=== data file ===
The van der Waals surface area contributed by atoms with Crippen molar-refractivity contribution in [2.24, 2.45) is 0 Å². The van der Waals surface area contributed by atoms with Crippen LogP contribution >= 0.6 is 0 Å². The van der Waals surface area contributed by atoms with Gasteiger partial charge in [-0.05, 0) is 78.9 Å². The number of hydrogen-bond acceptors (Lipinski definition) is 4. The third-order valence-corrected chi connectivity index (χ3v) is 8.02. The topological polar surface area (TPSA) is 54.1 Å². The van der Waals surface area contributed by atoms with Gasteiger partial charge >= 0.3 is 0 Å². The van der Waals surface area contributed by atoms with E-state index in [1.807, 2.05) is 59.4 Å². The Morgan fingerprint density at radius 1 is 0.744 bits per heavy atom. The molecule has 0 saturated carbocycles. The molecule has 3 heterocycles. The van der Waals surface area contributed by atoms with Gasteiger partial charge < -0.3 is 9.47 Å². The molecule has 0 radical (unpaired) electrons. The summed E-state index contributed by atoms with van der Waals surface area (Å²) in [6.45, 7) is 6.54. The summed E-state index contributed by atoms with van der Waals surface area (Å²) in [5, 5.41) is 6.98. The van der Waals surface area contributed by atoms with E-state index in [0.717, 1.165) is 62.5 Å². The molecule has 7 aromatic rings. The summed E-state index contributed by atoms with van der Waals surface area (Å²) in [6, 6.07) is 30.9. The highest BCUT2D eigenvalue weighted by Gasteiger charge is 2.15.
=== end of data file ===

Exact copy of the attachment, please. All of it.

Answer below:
The van der Waals surface area contributed by atoms with Crippen molar-refractivity contribution in [2.24, 2.45) is 0 Å². The van der Waals surface area contributed by atoms with Crippen LogP contribution >= 0.6 is 0 Å². The van der Waals surface area contributed by atoms with Gasteiger partial charge in [-0.05, 0) is 78.9 Å². The number of hydrogen-bond acceptors (Lipinski definition) is 4. The third-order valence-corrected chi connectivity index (χ3v) is 8.02. The topological polar surface area (TPSA) is 54.1 Å². The van der Waals surface area contributed by atoms with Gasteiger partial charge >= 0.3 is 0 Å². The van der Waals surface area contributed by atoms with E-state index in [1.807, 2.05) is 59.4 Å². The Morgan fingerprint density at radius 1 is 0.744 bits per heavy atom. The molecule has 0 saturated carbocycles. The molecule has 3 heterocycles. The van der Waals surface area contributed by atoms with Gasteiger partial charge < -0.3 is 9.47 Å². The molecule has 0 radical (unpaired) electrons. The summed E-state index contributed by atoms with van der Waals surface area (Å²) in [6.45, 7) is 6.54. The summed E-state index contributed by atoms with van der Waals surface area (Å²) in [5, 5.41) is 6.98. The van der Waals surface area contributed by atoms with E-state index in [0.717, 1.165) is 62.5 Å². The molecule has 7 aromatic rings. The summed E-state index contributed by atoms with van der Waals surface area (Å²) in [6, 6.07) is 30.9. The highest BCUT2D eigenvalue weighted by Gasteiger charge is 2.15.